Buckle up, Buttercup: Writing a book is a marathon

By guest blogger Mike Kowis, Esq.

By day, Mike Kowis, Esq., is a mild-mannered tax attorney at a Fortune 500 company. By night, he’s an adjunct professor of Business Law and Corporate Tax for one of the largest community colleges in Texas. He’s also the author of the award-winning debut book, Engaging College Students: A Fun and Edgy Guide for Professors.

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Mike discovered that the process of self-publishing was just as challenging as teaching college students. So he took careful notes on each step and released a second award-winning book, 14 Steps to Self-Publishing a Book. It’s a handy guide for authors that paves the way to self-publishing on Amazon and Barnes & Noble. It also contains cost comparisons and 10 surprising lessons learned.

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Here, Mike fills us in on one of those surprising lessons.

Writing my first book was nothing short of a full marathon. By that, I mean the process takes a serious commitment of time and effort to reach the finish line. If you’ve written a book, you know exactly what I mean. If you haven’t yet done so, then buckle up, Buttercup! It can be a long and emotional journey, but well worth it.

I kicked off my first book project with a public announcement on Facebook that gave me one year to write and publish it. I’ll admit the one-year time frame that I set for this goal was completely arbitrary. But I needed the pressure of a deadline to motivate me to stay on track and finish. Looking back, 365 days was too ambitious given that I also had a full-time legal career, part-time teaching gig, and a family to raise. Not to mention that I knew absolutely nothing about writing books.

Fast forward to one year later, and I was embarrassed to admit to my friends and family that I’d only written 57 pages. Most of the reactions I received were positive and encouraging. As expected, I took some friendly criticism for missing my initial deadline. But a few folks seemed almost happy to see me fail and were convinced I was wasting my time.

Luckily, I’m the type of person who loves to prove someone wrong. I used this criticism to push myself forward. I got up, wiped the egg off my face and repeated to myself, “I got this. No problem.”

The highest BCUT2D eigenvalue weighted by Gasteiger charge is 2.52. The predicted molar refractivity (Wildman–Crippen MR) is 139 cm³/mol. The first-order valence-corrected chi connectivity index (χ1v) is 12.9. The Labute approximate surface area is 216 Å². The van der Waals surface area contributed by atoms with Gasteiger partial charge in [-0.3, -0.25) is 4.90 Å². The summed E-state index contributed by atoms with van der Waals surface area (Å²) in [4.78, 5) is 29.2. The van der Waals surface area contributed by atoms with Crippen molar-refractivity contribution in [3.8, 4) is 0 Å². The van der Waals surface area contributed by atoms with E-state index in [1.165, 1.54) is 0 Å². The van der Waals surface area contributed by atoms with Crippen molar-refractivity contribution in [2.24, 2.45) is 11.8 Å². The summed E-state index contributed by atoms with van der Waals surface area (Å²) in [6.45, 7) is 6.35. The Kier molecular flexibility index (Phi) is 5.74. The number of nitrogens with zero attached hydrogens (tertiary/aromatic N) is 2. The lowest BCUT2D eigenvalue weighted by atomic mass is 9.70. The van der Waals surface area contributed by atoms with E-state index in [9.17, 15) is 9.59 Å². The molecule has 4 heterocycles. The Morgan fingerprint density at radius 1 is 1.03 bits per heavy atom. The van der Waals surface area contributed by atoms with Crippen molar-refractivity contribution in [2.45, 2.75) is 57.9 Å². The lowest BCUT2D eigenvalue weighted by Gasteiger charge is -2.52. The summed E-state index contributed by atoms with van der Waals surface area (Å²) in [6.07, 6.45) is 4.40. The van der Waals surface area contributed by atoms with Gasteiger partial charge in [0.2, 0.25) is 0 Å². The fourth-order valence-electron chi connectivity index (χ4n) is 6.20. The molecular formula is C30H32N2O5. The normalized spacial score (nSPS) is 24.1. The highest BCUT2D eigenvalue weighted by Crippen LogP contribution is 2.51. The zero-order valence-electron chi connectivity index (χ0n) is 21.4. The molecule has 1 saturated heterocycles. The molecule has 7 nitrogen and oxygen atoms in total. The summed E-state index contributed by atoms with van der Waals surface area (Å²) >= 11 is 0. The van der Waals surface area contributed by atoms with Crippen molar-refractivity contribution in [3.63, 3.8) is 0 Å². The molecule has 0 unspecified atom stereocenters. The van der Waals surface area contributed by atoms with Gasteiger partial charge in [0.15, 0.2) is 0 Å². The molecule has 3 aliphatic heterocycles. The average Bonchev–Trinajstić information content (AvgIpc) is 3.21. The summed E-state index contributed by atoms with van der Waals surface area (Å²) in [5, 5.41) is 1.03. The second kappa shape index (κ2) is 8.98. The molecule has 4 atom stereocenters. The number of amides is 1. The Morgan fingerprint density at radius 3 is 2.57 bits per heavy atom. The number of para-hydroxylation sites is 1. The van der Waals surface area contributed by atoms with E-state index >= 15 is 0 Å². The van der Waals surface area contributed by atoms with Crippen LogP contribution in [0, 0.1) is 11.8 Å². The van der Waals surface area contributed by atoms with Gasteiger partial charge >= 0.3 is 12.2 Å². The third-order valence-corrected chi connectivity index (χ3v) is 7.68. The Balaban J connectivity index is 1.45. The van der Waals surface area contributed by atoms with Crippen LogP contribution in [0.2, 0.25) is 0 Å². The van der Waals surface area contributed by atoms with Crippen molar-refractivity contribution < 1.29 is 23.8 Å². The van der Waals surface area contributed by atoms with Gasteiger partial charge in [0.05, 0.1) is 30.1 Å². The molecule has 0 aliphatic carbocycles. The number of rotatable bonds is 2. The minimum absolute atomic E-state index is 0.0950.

At the end of year two, I found myself with 80 pages and perhaps the worst case of writer’s block known to mankind. Despite my best efforts, I couldn’t think of a single word to add to my manuscript. Not. One. Word.

As a tax attorney, I write daily and have never experienced writer’s block. So I was completely shocked and frustrated when this happened. I also felt depressed because it was the first time in my life that I doubted my own ability to complete a goal. Until that point, I had accomplished pretty much everything I had ever set my sights on from both a professional and a personal level. I remember thinking, how can this be happening to me?

I turned to my muse and editor, Geoff Smith, for help. Geoff worked his magic and gave me fresh ideas to explore. Soon, I was off and running again.

By the end of year three, things were finally looking up with 113 pages completed. But then I came down with another bout of writer’s block that stopped me in my tracks. Once again, I turned to Geoff for developmental edits and then headed toward the finish line.

My four-year journey finally ended when I published the book on October 21, 2016. Wow… what a day!  I felt just like a proud Papa when I finally got to hold my creation in my hands for the first time.

Obviously, not everyone’s first book journey is as long and arduous as mine. However, an aspiring author would be wise to head this advice: Be aware that book writing requires a significant investment of time. Also, the journey can take an emotional toll if you’re not mentally prepared for possible set-backs and delays.

The good news? The journey is totally worth the blood, sweat and tears that it takes to create the book you have always dreamed of.

Mike FULL SIZE PIC for Book Cover_08272016.jpgMike Kowis, Esq., is a tax attorney and adjunct college professor. He is the author of two award-winning books, Engaging College Students: A Fun and Edgy Guide for Professors and 14 Steps to Self-Publishing a Book. Mike holds a bachelor’s degree and two law degrees, including an advanced law degree from Georgetown University Law Center. He lives in Texas with his wife, Jessica; their two children; and their two dogs. Contact Mike for a guest blog post or find out more at www.engagingcollegestudents.com.

EllaElla Ritchie is the founder of Stellar Communications Houston, a business communications and book publishing team that brings clarity, quality, and integrity to nonfiction authors, business leaders, nonprofit organizations, and federal government agencies.  Connect with her on LinkedIn or Facebook, or check out the website for more information.

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Choose Your Own Adventure in Book Publishing

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Have you ever read the Choose Your Own Adventure book series? They give the reader the delightful power to direct characters through plot twists to their favorite ending.

Unfortunately, we’ve been hearing from too many authors who consider books anything but a great adventure. When it comes to publishing, they don’t feel any sense of control over their own book. Some are staring uncertainly at the options while others are feeling disappointed and disillusioned with their publisher.